Car use in Britain is now up to or higher than before the first lockdown, while the number of people using public transport has lagged behind, data from the Department for Transport shows.

The data for cars compares the levels now as a percentage of the traffic on the first week of February 2020.

The figures for buses compares to the third week of January, and the data for national rail services is compared to the equivalent week in 2019.

It comes as the debate about getting more people on to public transport intensifies.

At the start of the first lockdown – the end of March and start of April 2020 – there was between a quarter and a third of car traffic than there had been in the first week of February.

National rail use dropped to as low as 4% as the same week in 2019, and bus use outside London to as low as 10%.

During the summer 2020, car traffic returned to around 90%-100% of February 2020 figures and didn’t drop as low as levels in the first lockdown during subsequent lockdowns.

By this summer, car traffic on weekends has consistently been more than 100% of February 2020 levels, reaching as high as 111% on 15 August.

Bus and train use has increased since the first lockdown and during this summer, but is still far from the levels seen before the pandemic.

Train station

Bus use outside London this summer is about or below 60% during the week and under 80% on weekends. Meanwhile national rail use is still less than 60%.

Although the statistics are released every week, they are of particular interest at the moment. As the end of the summer approaches, and with the COP 26 climate change conference approaching, arguments about car use are intensifying.

Politicians are facing more questions about how to get travellers out of cars and on to public transport. The annual decision on whether to raise rail ticket prices from next year has still to be made.

Paul Tuohy, chief executive of Campaign for Better Transport, said: “If this shift towards car use becomes entrenched, we will see increased carbon emissions, air pollution and traffic-clogged streets.”

“With the effects of climate change being felt around the world, it’s more important than ever that the government encourages people back onto public transport.”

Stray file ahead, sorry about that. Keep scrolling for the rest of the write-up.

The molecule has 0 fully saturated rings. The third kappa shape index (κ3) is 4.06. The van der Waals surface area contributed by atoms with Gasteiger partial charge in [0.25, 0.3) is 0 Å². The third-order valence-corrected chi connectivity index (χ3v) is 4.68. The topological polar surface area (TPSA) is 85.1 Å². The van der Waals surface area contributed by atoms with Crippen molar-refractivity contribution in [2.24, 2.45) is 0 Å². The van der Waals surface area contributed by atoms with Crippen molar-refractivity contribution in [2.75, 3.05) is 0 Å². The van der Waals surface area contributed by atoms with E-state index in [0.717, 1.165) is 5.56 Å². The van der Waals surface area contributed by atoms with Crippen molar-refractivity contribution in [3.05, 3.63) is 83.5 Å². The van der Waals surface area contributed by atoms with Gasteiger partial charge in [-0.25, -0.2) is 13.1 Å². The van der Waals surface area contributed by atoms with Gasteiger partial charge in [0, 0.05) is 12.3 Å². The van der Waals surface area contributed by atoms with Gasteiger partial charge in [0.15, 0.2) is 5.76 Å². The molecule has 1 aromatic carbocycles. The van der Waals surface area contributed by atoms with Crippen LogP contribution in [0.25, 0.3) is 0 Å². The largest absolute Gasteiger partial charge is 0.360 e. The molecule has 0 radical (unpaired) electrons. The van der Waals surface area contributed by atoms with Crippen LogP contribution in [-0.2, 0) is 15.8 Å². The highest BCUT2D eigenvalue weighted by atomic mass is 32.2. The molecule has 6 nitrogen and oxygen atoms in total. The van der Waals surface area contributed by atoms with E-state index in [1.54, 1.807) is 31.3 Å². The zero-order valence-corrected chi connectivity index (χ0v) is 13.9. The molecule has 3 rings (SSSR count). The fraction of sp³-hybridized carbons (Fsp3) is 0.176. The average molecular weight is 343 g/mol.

Freezing rail fares for next year would be a good start, he said, but added: “We really need to rebalance pricing towards greener modes: it makes no sense that bus and rail fares continue to rise while fuel duty for drivers has been frozen for a decade and the government is considering cutting air passenger duty.”

The fact that car traffic is now at up to 111% of the comparable week in February 2020 does not mean this is an all time high, however. The analysis of the data says that traffic can vary by plus or minus by 20% over the course of a year.

Train companies are operating around 85% of services at the moment.

A spokesperson for the Rail Delivery Group, which represents the industry, said: “Since the relaxation of restrictions last month we have seen a 10% increase in rail journeys, driven by leisure travel, as more people take the train to see friends and family or to go on holiday.

“This is good news because when people travel by train it’s more than just a journey, it’s part of a clean, fair recovery as leisure travellers by train spending over £100 with local businesses while on their travels.”

A DfT spokesperson said: “Our Safer Travel guidance is helping people to return confidently to all forms of transport, as we build back better and greener from the pandemic.

“We are working with industry experts to make all options of travel sustainable as we strive towards decarbonising our transport network and delivering net zero by 2050.”

Source: BBC